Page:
Undoubtedly, mobile learning is a massive growth area.
The Towards Maturity “In Focus Report on mobile learning in the workplace” shows that 71% of respondents to their 2013 Benchmark Study use mobile devices (up from 36% four years earlier – so no doubt the figure has gone up even more by now).1
Pros and cons of mobile learning
There are many advantages to mobile learning (or, more accurately, multiple device learning). It increases the opportunities to learn; a learner could access it on their way into work. Smaller devices can also offer on the job training, providing an aide memoire which could be particularly useful for employees who work off site. In some parts of the world mobile devices are the only means of access to the internet.
On the other hand there are a number of issues to consider, especially in the corporate environment. For example, who owns the devices the content is accessed on? If you are working for a company do you really want to use your own phone for work purposes? And if you are the company do you want a range of different devices accessing content on your servers? Having said that, it is interesting to note from the Towards Maturity study, however, that around half of the organisations that responded provide devices for their staff. There is also the work/life balance issue. Should an employee be expected to learn in their own time? Should they be getting paid for it?
Despite this it seems to be the case that more and more people are using their mobile devices for learning, and more and more organisations are offering their learning across multiple devices.
There may be more mobile devices in the world than people
A lot of this is driven by the simple fact that there are lots of mobile devices in the world. Indeed we may well have passed the point where there are mobile devices than people in the world.2 They have now become so ubiquitous in our lives. Research suggests that we use them for almost three hours a day – more than we make use of desktop computers.3 It would be strange, therefore, for an employer not to offer employee services that could be accessed on mobile devices.
Is mobile learning simply the same content on different devices?
So mobile learning makes sense. But is it just simply a case of making the same content available on different devices? The CTO of Articulate seems to think this might be the case. His argument is that whether watching a movie on the big screen or on our phones we expect to see the whole thing and it should be the case for learning.4
Do we use mobile devices in a different way to desktop computers?
I am not 100% convinced that this is the case. I think making a smaller version of the desktop e-learning module might not always be the right answer. E-learning, in my book, should be as interactive as possible to maximise the amount of learning and it is not always possible to completely replicate on a mobile device an activity designed for a desktop computer. It’s harder work but we need to be thinking about creating content that is specifically mobile friendly. A good starting point would be looking at how we use mobile devices compared to desktop computers generally.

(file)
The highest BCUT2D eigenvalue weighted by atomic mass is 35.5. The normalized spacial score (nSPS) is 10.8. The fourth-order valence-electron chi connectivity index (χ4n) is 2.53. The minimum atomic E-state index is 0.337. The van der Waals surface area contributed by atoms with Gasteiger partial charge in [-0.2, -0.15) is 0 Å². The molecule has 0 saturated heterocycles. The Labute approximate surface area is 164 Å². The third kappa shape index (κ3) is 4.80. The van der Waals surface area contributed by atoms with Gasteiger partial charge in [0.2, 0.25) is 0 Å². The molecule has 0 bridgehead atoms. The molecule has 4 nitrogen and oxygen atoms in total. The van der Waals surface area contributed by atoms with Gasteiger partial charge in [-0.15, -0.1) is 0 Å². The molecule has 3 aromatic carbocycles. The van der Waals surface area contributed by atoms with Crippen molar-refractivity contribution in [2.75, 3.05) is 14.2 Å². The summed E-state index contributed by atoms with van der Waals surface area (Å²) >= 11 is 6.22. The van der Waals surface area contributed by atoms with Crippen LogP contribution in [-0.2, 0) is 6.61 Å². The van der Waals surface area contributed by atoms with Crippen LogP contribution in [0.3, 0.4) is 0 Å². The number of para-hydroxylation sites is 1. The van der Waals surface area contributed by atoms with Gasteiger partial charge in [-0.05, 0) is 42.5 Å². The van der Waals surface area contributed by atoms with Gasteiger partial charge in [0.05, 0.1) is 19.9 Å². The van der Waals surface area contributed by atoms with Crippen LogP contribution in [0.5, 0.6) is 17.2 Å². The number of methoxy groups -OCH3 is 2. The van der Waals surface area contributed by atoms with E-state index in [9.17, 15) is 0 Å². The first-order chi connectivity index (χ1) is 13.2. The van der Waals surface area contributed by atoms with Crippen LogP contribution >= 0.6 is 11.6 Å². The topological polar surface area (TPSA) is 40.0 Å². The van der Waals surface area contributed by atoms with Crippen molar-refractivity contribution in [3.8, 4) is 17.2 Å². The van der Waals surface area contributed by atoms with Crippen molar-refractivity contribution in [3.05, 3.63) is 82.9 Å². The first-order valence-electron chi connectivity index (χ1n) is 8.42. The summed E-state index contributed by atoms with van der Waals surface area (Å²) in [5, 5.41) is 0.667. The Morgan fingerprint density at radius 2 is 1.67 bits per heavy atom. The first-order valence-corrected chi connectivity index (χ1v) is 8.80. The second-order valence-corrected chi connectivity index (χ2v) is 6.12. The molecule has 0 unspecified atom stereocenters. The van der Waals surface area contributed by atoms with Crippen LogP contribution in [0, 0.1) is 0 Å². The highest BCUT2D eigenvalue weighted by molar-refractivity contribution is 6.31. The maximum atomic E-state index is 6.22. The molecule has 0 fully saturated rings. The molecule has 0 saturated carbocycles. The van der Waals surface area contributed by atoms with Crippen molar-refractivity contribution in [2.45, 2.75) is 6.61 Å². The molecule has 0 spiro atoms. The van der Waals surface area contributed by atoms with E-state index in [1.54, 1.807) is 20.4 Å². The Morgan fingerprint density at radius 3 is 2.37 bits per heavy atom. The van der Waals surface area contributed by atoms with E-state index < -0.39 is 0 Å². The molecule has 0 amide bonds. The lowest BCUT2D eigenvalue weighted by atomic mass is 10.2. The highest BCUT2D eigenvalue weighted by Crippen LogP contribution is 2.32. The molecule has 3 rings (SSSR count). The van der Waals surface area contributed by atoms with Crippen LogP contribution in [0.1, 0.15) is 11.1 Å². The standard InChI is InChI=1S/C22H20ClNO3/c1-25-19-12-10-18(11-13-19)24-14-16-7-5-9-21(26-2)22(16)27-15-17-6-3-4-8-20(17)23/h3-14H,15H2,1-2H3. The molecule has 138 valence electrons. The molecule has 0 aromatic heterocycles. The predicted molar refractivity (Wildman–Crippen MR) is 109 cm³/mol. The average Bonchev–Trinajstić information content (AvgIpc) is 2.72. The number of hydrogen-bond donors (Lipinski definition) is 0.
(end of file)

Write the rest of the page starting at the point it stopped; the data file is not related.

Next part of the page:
Worldwide over half of the visits to the internet now are done on mobile devices.5 Google say that now more searches are done on mobile devices than on desktops.6 However for many types of websites we still use desktops to visit them7 and the purposes for accessing the internet on a mobile device is different. The main purposes are for social networking, searching, or checking the news and weather.8 I would suggest that we use mobile devices more for shorter activities such as adding a post to social media or finding out a discrete piece of information. Apart from watching videos, longer activities are left to larger devices.
Mobile learning should reflect the different ways we use mobile devices in our day to day lives.
This is what we need to be replicating in our e-learning; creating the more detailed content to display on desktops and tablets, and more discrete pieces of content for smaller mobile devices. Of course good practise would be to break the e-learning module into the smallest chunks but perhaps it would be better to use the unique strengths of each device to create a more blended approach rather than replicating the same content on each device.
I would suggest that mobile devices would be best for videos (downloadable), access to forums so the learner can check out and respond to the latest comments on the subject being covered, aide memoires on key learning points so they can be accessed on a just in time basis, and some exercises and activities. The content for the desktop version would be more detailed, including more information on the key learning points, and providing a platform for more detailed activities.
Mobile devices are becoming (have become!) prevalent in our lives and they are being used to deploy e-learning. However it is more than just a question of simply making the same content developed for desktops available for smaller devices. Each method of deployment has its own strengths which can be utilised to design and develop optimal e-learning.
This posting arose from my experience developing e-learning content using rapid authoring. I have used Lectora extensively and have written previously about its latest version. In a later posting I will look in a little more detail at how a range of rapid authoring tools can create content that is appropriate across platforms. I’d also be interested in other people’s view if they’d care to share them in the comments section below.
1. Towards Maturity In Focus Report 2014
2. More mobile devices than people
3. Mobile Marketing Statistics
4. Delivering E-Learning (PDF)
5. Statistics and facts on mobile internet usage
6. Google says more searches on mobile than desktop
7. Percentage of desktop vs mobile visits 2016 data
8. Types of websites visited on smartphone or tablet